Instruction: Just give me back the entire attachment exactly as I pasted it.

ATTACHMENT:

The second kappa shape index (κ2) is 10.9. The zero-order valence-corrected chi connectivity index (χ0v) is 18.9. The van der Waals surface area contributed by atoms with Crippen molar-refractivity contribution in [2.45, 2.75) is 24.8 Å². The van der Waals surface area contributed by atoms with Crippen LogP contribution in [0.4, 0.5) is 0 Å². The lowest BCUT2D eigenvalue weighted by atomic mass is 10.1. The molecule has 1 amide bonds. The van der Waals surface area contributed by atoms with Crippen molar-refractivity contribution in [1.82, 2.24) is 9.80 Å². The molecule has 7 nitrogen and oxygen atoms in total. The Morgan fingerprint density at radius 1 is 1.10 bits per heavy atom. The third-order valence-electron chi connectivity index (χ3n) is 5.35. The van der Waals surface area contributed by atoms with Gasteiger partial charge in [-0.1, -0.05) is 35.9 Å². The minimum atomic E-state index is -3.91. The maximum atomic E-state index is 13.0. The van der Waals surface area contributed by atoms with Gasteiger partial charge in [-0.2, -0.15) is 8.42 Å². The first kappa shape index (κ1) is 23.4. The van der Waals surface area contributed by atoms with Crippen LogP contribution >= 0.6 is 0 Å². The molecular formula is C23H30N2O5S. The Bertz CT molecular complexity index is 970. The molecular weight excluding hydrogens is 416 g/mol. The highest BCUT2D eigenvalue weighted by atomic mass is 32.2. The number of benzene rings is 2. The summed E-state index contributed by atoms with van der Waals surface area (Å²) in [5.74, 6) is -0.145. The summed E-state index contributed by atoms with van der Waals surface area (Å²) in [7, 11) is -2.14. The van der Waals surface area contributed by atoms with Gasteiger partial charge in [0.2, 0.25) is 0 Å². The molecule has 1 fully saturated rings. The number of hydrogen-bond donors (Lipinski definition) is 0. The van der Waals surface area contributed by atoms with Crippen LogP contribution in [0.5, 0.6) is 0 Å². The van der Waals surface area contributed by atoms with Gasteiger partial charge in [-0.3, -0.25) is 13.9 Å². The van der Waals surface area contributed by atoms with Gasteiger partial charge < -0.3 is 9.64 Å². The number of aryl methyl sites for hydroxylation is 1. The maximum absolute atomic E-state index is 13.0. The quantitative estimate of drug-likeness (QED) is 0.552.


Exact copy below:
The second kappa shape index (κ2) is 10.9. The zero-order valence-corrected chi connectivity index (χ0v) is 18.9. The van der Waals surface area contributed by atoms with Crippen molar-refractivity contribution in [2.45, 2.75) is 24.8 Å². The van der Waals surface area contributed by atoms with Crippen LogP contribution in [0.4, 0.5) is 0 Å². The lowest BCUT2D eigenvalue weighted by atomic mass is 10.1. The molecule has 1 amide bonds. The van der Waals surface area contributed by atoms with Crippen molar-refractivity contribution in [1.82, 2.24) is 9.80 Å². The molecule has 7 nitrogen and oxygen atoms in total. The Morgan fingerprint density at radius 1 is 1.10 bits per heavy atom. The third-order valence-electron chi connectivity index (χ3n) is 5.35. The van der Waals surface area contributed by atoms with Gasteiger partial charge in [-0.1, -0.05) is 35.9 Å². The minimum atomic E-state index is -3.91. The maximum atomic E-state index is 13.0. The van der Waals surface area contributed by atoms with Gasteiger partial charge in [-0.2, -0.15) is 8.42 Å². The first kappa shape index (κ1) is 23.4. The van der Waals surface area contributed by atoms with Crippen LogP contribution >= 0.6 is 0 Å². The molecular formula is C23H30N2O5S. The Bertz CT molecular complexity index is 970. The molecular weight excluding hydrogens is 416 g/mol. The highest BCUT2D eigenvalue weighted by atomic mass is 32.2. The number of benzene rings is 2. The summed E-state index contributed by atoms with van der Waals surface area (Å²) in [5.74, 6) is -0.145. The summed E-state index contributed by atoms with van der Waals surface area (Å²) in [7, 11) is -2.14. The van der Waals surface area contributed by atoms with Gasteiger partial charge in [0.2, 0.25) is 0 Å². The molecule has 1 fully saturated rings. The number of hydrogen-bond donors (Lipinski definition) is 0. The van der Waals surface area contributed by atoms with Crippen LogP contribution in [0.5, 0.6) is 0 Å². The van der Waals surface area contributed by atoms with Gasteiger partial charge in [-0.3, -0.25) is 13.9 Å². The van der Waals surface area contributed by atoms with Gasteiger partial charge < -0.3 is 9.64 Å². The number of aryl methyl sites for hydroxylation is 1. The maximum absolute atomic E-state index is 13.0. The quantitative estimate of drug-likeness (QED) is 0.552.